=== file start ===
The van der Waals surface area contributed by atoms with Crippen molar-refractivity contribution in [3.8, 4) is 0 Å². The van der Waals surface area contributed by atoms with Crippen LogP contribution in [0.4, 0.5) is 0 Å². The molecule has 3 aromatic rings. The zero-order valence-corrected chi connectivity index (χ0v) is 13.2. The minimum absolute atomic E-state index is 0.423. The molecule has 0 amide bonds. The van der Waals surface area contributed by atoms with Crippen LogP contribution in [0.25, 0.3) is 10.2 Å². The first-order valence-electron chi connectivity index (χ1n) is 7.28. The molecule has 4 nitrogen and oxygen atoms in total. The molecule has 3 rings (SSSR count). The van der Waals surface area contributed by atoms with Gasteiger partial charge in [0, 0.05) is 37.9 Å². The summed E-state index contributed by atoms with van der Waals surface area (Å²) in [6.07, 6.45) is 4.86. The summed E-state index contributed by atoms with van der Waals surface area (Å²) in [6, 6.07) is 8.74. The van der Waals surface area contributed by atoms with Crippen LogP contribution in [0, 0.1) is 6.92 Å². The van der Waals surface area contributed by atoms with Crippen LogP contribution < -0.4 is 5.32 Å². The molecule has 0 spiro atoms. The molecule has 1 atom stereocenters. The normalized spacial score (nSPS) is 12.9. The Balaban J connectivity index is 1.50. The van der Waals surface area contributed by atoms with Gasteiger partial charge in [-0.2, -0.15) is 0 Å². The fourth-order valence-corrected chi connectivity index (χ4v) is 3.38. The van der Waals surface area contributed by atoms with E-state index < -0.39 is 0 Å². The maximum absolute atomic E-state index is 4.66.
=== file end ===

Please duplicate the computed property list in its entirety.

The van der Waals surface area contributed by atoms with Crippen molar-refractivity contribution in [3.8, 4) is 0 Å². The van der Waals surface area contributed by atoms with Crippen LogP contribution in [0.4, 0.5) is 0 Å². The molecule has 3 aromatic rings. The zero-order valence-corrected chi connectivity index (χ0v) is 13.2. The minimum absolute atomic E-state index is 0.423. The molecule has 0 amide bonds. The van der Waals surface area contributed by atoms with Crippen LogP contribution in [0.25, 0.3) is 10.2 Å². The first-order valence-electron chi connectivity index (χ1n) is 7.28. The molecule has 4 nitrogen and oxygen atoms in total. The molecule has 3 rings (SSSR count). The van der Waals surface area contributed by atoms with Gasteiger partial charge in [0, 0.05) is 37.9 Å². The summed E-state index contributed by atoms with van der Waals surface area (Å²) in [6.07, 6.45) is 4.86. The summed E-state index contributed by atoms with van der Waals surface area (Å²) in [6, 6.07) is 8.74. The van der Waals surface area contributed by atoms with Crippen LogP contribution in [0, 0.1) is 6.92 Å². The van der Waals surface area contributed by atoms with Crippen LogP contribution < -0.4 is 5.32 Å². The molecule has 0 spiro atoms. The molecule has 1 atom stereocenters. The normalized spacial score (nSPS) is 12.9. The Balaban J connectivity index is 1.50. The van der Waals surface area contributed by atoms with Gasteiger partial charge in [-0.2, -0.15) is 0 Å². The fourth-order valence-corrected chi connectivity index (χ4v) is 3.38. The van der Waals surface area contributed by atoms with E-state index < -0.39 is 0 Å². The maximum absolute atomic E-state index is 4.66.